What of Jude’s use of Enoch? Let’s plunge into the Deeper Waters and find out.
In the next few chapters, we will look at the biggest objections that Kapr has to the doctrine of inerrancy. This is in the book of Jude when the author, presumably Jude and we will assume him for the sake of this article, gives a prophecy that comes from Enoch. It’s not the prophecy that is being called into question but that Jude references Enoch as the source of this prophecy.
There are a few points to consider.
First, Kapr considers it difficult to think that an oral tradition would last this long and be referenced just around the time when 1 Enoch itself shows up and then starts being quoted, but is this really that unthinkable? Oral tradition lasts a long time in the ancient world and it could be that this was an oral tradition and it was written down around this time. I’m not saying it was and I don’t see how you could make a case, but it would be interesting to have done. Either way, just saying you don’t find it plausible does not mean it is implausible.
Second, we don’t really know what Jude believed about the book. We do know that he certainly found the prophecy useful. I don’t even think we could say he certainly agreed with the prophecy, but he found it worthwhile to quote. Now why would he do this?
It could be that the opponents he is dealing with in this book do think Enoch came from Enoch and do view it as authoritative and do use it. Thus, Jude could be saying “So you know, Enoch, the seventh from Adam Enoch, yeah. That one. The one that you read and cite regularly? He himself condemned what is going on and the people who are doing what is going on.”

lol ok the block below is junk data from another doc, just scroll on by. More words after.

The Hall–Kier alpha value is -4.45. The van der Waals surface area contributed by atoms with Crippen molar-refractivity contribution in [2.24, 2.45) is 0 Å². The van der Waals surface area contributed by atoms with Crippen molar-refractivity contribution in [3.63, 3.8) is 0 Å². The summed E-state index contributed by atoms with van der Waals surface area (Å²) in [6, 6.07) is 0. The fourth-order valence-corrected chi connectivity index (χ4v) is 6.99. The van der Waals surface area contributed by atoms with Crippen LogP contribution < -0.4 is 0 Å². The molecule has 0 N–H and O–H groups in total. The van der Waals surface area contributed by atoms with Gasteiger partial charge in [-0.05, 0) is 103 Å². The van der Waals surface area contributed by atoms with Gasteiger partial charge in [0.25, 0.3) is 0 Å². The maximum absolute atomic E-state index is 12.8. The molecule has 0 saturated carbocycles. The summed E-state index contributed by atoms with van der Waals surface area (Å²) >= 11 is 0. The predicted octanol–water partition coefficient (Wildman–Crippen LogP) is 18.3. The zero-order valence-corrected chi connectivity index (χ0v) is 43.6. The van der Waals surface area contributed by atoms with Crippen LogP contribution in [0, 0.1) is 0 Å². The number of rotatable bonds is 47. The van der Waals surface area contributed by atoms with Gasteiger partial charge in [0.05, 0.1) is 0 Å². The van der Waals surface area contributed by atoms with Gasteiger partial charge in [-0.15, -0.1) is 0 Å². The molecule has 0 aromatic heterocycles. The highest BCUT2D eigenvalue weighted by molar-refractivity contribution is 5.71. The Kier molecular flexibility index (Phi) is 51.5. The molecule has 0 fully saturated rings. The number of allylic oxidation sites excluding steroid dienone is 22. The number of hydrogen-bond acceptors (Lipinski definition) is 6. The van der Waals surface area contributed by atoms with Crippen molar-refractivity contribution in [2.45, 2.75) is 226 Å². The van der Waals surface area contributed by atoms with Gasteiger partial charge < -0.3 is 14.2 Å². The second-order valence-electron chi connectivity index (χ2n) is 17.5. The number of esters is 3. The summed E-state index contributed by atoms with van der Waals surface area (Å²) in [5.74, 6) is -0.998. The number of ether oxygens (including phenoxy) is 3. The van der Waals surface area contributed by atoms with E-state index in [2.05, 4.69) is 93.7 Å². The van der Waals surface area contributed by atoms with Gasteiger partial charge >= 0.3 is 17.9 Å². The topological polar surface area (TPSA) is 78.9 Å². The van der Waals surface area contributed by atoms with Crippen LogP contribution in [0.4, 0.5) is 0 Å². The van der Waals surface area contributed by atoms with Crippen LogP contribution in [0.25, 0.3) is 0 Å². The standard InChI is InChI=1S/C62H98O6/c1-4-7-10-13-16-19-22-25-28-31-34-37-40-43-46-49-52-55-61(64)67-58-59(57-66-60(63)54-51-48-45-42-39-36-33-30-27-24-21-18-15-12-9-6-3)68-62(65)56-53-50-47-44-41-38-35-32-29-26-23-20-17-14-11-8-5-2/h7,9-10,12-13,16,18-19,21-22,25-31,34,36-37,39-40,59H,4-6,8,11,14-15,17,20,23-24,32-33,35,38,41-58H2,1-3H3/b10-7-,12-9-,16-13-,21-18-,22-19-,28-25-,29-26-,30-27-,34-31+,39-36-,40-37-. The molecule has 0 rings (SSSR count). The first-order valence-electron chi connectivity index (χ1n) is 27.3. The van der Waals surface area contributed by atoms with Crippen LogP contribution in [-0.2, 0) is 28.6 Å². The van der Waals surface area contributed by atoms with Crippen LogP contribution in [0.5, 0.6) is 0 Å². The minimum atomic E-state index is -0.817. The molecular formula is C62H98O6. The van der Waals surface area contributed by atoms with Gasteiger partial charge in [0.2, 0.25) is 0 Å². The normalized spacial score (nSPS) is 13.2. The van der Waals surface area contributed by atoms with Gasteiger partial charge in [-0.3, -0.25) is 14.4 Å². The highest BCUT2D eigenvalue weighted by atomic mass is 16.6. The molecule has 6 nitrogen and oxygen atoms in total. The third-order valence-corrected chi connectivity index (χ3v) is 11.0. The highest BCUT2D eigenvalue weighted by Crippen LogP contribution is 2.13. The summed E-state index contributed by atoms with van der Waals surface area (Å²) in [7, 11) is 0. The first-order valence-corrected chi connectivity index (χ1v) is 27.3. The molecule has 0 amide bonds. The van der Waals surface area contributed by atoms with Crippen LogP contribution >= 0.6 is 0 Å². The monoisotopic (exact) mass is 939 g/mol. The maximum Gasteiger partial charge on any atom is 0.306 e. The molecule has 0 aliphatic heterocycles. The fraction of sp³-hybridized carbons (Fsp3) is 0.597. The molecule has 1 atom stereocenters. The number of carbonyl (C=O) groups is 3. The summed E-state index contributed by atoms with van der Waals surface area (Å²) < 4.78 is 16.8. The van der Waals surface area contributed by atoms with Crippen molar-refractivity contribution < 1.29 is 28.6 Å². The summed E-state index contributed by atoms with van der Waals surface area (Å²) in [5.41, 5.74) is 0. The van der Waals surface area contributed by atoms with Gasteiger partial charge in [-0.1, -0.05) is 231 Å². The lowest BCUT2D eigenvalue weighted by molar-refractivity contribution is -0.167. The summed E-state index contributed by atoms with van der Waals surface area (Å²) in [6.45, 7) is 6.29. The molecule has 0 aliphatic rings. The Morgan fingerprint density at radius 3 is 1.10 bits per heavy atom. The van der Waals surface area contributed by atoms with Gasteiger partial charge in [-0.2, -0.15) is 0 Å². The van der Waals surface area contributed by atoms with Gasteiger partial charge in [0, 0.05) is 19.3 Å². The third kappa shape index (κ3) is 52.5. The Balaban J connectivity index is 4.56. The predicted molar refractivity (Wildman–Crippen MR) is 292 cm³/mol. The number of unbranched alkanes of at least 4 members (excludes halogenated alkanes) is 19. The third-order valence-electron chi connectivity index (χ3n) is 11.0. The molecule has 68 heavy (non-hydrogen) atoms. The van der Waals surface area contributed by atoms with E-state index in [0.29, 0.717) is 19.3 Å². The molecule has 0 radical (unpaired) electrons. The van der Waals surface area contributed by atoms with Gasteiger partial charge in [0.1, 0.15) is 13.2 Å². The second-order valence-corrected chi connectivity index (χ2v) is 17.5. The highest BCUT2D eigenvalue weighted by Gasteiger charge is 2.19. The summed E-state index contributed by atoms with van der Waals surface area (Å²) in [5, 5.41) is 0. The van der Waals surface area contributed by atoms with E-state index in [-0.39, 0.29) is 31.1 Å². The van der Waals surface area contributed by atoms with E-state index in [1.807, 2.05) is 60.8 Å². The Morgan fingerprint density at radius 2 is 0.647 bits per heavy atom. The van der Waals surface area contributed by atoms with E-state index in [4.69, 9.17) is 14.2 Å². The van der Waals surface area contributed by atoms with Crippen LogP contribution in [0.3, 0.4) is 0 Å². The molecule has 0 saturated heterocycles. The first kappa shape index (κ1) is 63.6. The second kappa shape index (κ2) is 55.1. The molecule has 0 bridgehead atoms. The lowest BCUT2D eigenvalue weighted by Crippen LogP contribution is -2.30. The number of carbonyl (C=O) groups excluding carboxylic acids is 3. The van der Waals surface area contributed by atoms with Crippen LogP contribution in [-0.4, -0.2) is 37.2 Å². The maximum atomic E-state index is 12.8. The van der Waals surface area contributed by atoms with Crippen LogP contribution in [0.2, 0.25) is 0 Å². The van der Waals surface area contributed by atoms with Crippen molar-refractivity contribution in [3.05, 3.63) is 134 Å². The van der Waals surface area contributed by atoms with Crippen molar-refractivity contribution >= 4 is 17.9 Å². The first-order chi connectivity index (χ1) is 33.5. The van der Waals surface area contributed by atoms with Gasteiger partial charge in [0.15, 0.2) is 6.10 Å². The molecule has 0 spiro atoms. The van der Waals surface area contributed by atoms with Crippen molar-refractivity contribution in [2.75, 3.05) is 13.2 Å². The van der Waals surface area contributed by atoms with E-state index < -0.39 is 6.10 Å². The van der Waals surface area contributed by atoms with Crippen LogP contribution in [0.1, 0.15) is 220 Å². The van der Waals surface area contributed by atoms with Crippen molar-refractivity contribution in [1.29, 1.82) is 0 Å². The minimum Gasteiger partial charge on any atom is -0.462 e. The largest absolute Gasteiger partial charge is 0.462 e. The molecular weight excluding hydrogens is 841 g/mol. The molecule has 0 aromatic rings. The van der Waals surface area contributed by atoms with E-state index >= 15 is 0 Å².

If so, then this is kind of like Paul on Mars Hill quoting various poets and saying “See? Even your guys accept my viewpoint.” Enoch could have agreed with what Enoch said. He could have thought the author of Enoch was smoking mushrooms. Either way, he found the quote useful.
In reality, we don’t know enough about what Jude believed about Enoch. The same could be said about the Assumption of Moses? Did Jude believe the story? Maybe. Maybe not. He could again be using material his audience accepts to make the point. All we have is one quote of each of these and we don’t know enough based on that.
Some might think not enough has been said here to solidly answer the charge, but keep in mind as the one in the defensive position in this as Kapr is making the charges, I just have to show a possible solution to a problem. Again, the reality is we don’t know in this case and that’s okay to say. Maybe we will learn more in future research. Maybe we won’t. Either way, I do not see a hard defeater here.
(And I affirm the virgin birth)